Tomorrow (November 11) is Remembrance Day.
Of course, that happens every November 11th, but Remembrance Day 2018 is very special. It marks 100 years to the day when the guns fell silent at the end of the first World War. Even though at the start of the "war to end all wars" Canada was 47 years old, many historians believe the war, and our place in it, marked Canada's true beginning as a nation. The President of Airdrie Branch # 288 of the Royal Canadian Legion Bill Drummond agrees the war thrust Canada into history.
"It defined Canada as a country. It became a fighting force that had to be reckoned with throughout the world," says Drummond. Battles like Passchendaele, Ypres and Vimy Ridge, although they were all fought in distant lands, brought Canada and Canadians together.
"The Canadian regiments fought together for the first time as a combined unit. In fact, in the Battle of Vimy Ridge, they took more prisoners and more land in 24 hours during the battle than any other force had ever done in the four years prior to that."
One of the most moving memorials in Airdrie this year are the 158 white crosses that are erected beside the Light Armoured Vehicle (LAV) outside of the Nose Creek Valley Museum. The memorial was the dream of Legion member Dianne Kuhn who enlisted the help of McKee Homes and the Building Futures program students in Airdrie to get the crosses built.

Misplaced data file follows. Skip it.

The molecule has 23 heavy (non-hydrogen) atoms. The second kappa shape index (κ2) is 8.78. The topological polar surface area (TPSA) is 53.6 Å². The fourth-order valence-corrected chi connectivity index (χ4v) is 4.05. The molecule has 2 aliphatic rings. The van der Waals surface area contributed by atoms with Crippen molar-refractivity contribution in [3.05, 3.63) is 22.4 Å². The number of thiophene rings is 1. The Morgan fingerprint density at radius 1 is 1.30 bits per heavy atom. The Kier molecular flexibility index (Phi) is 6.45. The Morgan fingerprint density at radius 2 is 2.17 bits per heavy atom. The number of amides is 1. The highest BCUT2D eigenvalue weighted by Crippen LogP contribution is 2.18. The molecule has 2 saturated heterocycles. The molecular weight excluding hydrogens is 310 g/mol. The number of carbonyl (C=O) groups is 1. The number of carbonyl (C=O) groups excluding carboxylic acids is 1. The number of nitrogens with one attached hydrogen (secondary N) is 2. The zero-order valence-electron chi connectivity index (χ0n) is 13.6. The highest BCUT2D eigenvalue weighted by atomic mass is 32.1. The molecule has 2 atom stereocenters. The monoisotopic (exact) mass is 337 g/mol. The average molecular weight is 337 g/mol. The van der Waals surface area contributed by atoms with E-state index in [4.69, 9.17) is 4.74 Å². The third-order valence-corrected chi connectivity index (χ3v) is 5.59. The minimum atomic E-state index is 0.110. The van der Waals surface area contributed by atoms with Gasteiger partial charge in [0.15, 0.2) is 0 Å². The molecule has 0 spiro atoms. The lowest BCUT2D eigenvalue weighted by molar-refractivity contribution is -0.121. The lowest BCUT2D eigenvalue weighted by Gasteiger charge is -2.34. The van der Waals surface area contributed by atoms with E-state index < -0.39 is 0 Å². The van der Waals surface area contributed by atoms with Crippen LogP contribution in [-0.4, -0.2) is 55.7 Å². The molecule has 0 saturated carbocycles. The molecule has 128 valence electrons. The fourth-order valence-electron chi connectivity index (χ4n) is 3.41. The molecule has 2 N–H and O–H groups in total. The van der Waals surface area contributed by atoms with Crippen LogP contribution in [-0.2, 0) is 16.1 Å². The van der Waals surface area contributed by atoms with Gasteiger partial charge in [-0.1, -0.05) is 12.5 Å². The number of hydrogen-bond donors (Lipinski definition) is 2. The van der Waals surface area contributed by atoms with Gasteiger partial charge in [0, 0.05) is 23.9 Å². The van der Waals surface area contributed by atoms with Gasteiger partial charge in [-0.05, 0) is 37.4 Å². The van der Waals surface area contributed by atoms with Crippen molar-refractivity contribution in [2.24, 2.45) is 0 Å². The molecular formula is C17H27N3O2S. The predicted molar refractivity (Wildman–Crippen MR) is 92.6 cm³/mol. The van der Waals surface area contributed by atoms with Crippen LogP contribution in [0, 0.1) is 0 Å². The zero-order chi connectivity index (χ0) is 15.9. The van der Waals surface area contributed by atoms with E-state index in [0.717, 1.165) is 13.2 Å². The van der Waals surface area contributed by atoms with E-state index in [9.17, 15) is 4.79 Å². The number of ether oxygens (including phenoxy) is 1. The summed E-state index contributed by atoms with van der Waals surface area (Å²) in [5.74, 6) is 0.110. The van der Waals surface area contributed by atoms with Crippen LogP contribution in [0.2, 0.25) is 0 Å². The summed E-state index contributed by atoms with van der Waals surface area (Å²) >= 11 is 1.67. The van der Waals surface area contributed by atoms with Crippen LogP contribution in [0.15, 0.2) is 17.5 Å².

Drummond says the tribute to soldiers who fought in Afghanistan is a fitting one. "You'll find that war memorials across the country, in fact across the world, are basically emphasizing the First World War and the Second World. Well, the LAV that's placed in front of Nose Creek Museum has a plaque behind it with 158 names on it. 152 soldiers and six civilians who were killed in Afghanistan. Diane Kuhn came up with the idea of the crosses two years ago but found it was overwhelming her. She got involved with the school kids and they were the ones who made the 158 crosses and Dianne made a name plaque with a photograph, a name, a date of when they were killed and how they were killed for every one of these crosses."
Drummond hopes many young people come to tomorrow's Remembrance Days services. He has a very good reason for wanting them there.
"Since the world began, people have been fighting. As far as I'm concerned, the Canadian, the British troops and the Allies have contributed, and hopefully, have added to keeping peace in the world. If we don't instruct children and younger people and tell them where we went wrong, they might make the same mistakes again, and God forbid we have another world war."
Doors open for tomorrow's service at Genesis Place at 8:45 am. The service begins at 10:00 am Two minutes of silence will go at precisely 11:00 am when the guns fell silent in World War One. Following that the Colour Party will make it's way to the cenotaph behind the Town and Country Centre to lay a wreath in memory of the Unknown Soldier.
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